“This amendment basically says we don’t care how much it costs you to operate,” Nicholas said. He said it was unlike legislation passed in 2018 which required utilities to put coal plants on the public market anytime they are set to shut down.
Nicholas said that effort was to ensure that if a coal plant could be competitively operated, a company could purchase the utility and operate it if a large utility was shutting down the plant not for economic reasons but due to other policies or “agendas” against utilizing coal plants.
He said that House Bill 30 was intended to address the question of funding the PSC which Nicholas said was not directly related to the question of whether a power plant should be closed or not.
“The job of the PSC is to provide safe, reliable energy to the people of Wyoming at the lowest cost possible…..this amendment would say no matter the cost, we want to keep coal plants,” he said.
Nicholas said the legislature could take action to protect coal fired power plants, but that it shouldn’t be done inside of House Bill 30.
House District 51 Rep. Cyrus Western said that he appreciates Gray’s intent with the amendment, but that it could have the opposite effect of that intention.
“Ss i see it, this amendment is something that is supposed to help the coal industry,” Western said. “I think this amendment might be a little ham-handed in doing that.”
“Strong-arming the commission to strong-arm these power generators [into keeping coal plants active], I just don’t know if that is the best way to go about helping the industry.”
Western said he thinks a better approach would be to continue lobbying other states about coal to persuade them the resource has a role to play into the future.
Harshman said: “The war on coal, it is a bunch of crap.”
“We could clean the earth’s environment by shipping our coal to Asia,” he said. “We all know that. we’ve been fighting for it for years.”
He said that Wyoming’s coal industry developed due to the Clean Air Act which “shut down eastern [U.S] coal.” Harshman said that coal has been a reliable revenue source for the state and that he thinks legislators are in agreement that they want to send a message to defend the industry.
“Is this the right mechanism?” he asked. “This is the right message.”
Harshman said that about 8% of coal is used in Wyoming and that the rest is shipped elsewhere “a lot to the Midwestern grid where we’re not connected in.”
He said that the Public Service Commission only has full regulatory oversight of Rocky Mountain Power and Black Hills Energy and that other utilities in the state would not be impacted by a PSC moratorium on coal plant closures.
Harshman said the amendment, while well intentioned, was not the right approach to supporting Wyoming’s coal industry.
“What’s the best way to do this?” he asked. “Is it to not fund PSC? I think that’s bad for business. I think that’s bad for coal companies. I think it is bad for oil and gas and it is certainly bad for the average person in Wyoming who is going to pay higher electric rates. We want the PSC to regulate these large, huge corporations that have a monopoly in our state.”
Harshman said he thought Gray’s amendment wouldn’t work and that it “violates due process” and “goes against basic utility law.”
House District 32 Rep. Tim Hallinan said that he supported the amendment and the the legislature should use it as an opportunity to send a message about their support for coal.
“I think that this is the only bill that I know that we can take a position here in this session,” he said. “Our position is that coal has a future in Wyoming and the United States. I don’t know for sure that this [amendment] is the most viable method of doing something, but I think it is something we can do now.”
House District 58 Rep. Pat Sweeney said that he appreciated the House’s discussion and that he was against the proposed amendment.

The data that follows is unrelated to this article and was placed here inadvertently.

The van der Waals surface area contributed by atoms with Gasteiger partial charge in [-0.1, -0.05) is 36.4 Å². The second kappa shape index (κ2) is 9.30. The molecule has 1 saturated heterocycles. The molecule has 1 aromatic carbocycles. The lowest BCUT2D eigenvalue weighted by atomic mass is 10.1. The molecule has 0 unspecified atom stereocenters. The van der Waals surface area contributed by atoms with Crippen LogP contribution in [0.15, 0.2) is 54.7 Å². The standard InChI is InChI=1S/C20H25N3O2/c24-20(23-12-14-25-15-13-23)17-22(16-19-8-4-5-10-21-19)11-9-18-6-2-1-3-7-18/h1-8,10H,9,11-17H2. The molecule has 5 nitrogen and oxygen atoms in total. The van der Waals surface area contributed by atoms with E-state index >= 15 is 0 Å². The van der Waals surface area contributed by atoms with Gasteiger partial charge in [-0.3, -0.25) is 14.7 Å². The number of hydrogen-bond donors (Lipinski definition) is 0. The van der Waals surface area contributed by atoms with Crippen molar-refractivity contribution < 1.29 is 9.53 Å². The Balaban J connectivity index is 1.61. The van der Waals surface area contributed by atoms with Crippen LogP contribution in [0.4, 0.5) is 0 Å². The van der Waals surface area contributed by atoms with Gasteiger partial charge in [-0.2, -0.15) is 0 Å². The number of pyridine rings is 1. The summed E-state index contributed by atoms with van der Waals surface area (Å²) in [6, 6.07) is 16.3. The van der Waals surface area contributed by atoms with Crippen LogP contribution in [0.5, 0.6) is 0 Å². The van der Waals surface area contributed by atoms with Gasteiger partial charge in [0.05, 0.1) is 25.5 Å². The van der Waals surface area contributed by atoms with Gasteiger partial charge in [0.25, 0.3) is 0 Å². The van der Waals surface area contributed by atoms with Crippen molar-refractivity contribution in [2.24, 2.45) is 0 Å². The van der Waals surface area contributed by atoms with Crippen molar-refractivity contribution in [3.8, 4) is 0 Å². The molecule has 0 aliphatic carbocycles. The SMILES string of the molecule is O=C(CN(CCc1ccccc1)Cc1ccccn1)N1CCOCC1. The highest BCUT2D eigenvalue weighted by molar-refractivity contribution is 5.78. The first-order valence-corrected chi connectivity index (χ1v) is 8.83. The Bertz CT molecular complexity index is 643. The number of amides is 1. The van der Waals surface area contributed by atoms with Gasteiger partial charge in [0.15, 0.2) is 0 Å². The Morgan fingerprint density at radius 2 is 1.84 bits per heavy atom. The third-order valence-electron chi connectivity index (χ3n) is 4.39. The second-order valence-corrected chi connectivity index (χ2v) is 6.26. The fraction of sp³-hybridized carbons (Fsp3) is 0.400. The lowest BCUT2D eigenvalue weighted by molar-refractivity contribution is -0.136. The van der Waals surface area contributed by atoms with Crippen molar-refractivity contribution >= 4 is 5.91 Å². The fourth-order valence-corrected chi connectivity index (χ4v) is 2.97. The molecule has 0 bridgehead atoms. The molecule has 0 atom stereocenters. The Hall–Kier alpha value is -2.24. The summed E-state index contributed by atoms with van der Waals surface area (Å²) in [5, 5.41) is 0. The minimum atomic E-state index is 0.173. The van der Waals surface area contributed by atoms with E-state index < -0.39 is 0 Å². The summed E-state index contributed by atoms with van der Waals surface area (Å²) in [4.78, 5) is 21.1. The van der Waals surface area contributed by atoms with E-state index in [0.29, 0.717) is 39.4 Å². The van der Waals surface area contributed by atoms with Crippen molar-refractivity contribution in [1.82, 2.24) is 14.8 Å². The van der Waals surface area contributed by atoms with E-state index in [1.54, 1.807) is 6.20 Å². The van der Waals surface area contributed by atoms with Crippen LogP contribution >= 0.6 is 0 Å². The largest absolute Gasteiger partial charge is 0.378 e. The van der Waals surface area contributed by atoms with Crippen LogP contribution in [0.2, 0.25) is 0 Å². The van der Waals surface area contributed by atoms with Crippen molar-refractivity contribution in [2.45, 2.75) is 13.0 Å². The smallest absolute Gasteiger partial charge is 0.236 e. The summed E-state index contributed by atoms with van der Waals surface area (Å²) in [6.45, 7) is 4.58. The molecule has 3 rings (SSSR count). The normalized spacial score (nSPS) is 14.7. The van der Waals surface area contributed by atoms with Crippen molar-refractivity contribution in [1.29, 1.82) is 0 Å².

“I don’t think anybody is against coal,” he said. “I certainly am not. We want to do everything we can to protect [Wyoming’s coal industry]. I don’t see this amendment as the vehicle.”
Sweeney said he thinks the moratorium could turn Wyoming into “an island” since other states do not have such moratoriums on closing coal plants in place.
He added that Wyoming rate-payers “would pick up the tab” of keeping coal plants operating when other state’s rate-payers “have already said we don’t want that [coal] power. I worry about creating that island effect where our rate-payers may end up paying double, triple, quadruple.”
House District 30 Rep. Mark Jennings said that coal “is a resource that has touched everybody’s life in Wyoming.” He said the legislature should press forward to protect the industry.
“This is one area that we can do this…stand up in this war,” he said. “This is a good amendment.”
House District 16 Rep. Mike Yin said he questioned whether the PSC even has the statutory authority to enact a moratorium on coal plant closures. He said the if the legislature wants to enact such a moratorium, they should do so directly without “pushing off responsibility” onto another body.
Zwonitzer said he thought the amendment was “dangerous” since the consequences of it are uncertain. He said it may not be wise to enact “murky” legislation that could affect multi-million dollar utility operations.
The House defeated Gray’s amendment on a vote of 22-38. The amendment vote was as follows:
Ayes: ANDREW, BAKER, BEAR, BURT, FORTNER, GRAY, HALLINAN, HAROLDSON, HEINER, JENNINGS, BARLOW, KNAPP, LAURSEN, D, NEIMANE, OTTMAN, SIMPSON, STITH, STYVAR, WASHUT, WHARFF, WILLIAMS, WINTER
Nays: BANKS, BLACKBURN, BROWN, BURKHART, CLAUSEN, CLIFFORD, CONNOLLY, CRAGO, DUNCAN, EKLUND, EYRE, FLINTER, GREEAR, HARSHMAN, HENDERSON, HUNT, KINNER, LARSEN, L, MACGUIRE, MARTINEZ, NEWOME, NICHOLAS, O’HEARN, OAKLEY, OBERMUELLER, OLSEN, PAXTON, PROVENZA, ROSCOE, SCHWARTZ, SHERWOOD, SOMMERS, SWEENEY, WALTERS, WESTERN, WILSON, YIN, ZWONITZER
The House then proceeded to pass House Bill 30 on third reading on a vote of 39-21:
Ayes: BANKS, BLACKBURN, BROWN, BURKHART, CLAUSEN, CLIFFORD, CONNOLLY, CRAGO, DUNCAN, EKLUND, EYRE, FLINTER, GREEAR, HALLINAN, HARSHMAN, HENDERSON, KINNER, LARSEN, L, MACGUIRE, MARTINEZ, NEWOME, NICHOLAS, O’HEARN, OAKLEY, OBERMUELLER, OLSEN, PAXTON, PROVENZA, ROSCOE, SCHWARTZ, SHERWOOD, SOMMERS, STITH, SWEENEY, WALTERS, WASHUT, WILSON, YIN, ZWONITZER
Nays: ANDREW, BAKER, BEAR, BURT, FORTNER, GRAY, HAROLDSON, HEINER, HUNT, JENNINGS, BARLOW, KNAPP, LAURSEN, D, NEIMANE, OTTMAN, SIMPSON, STYVAR, WESTERN, WHARFF, WILLIAMS, WINTER
The bill will move to the Senate for consideration.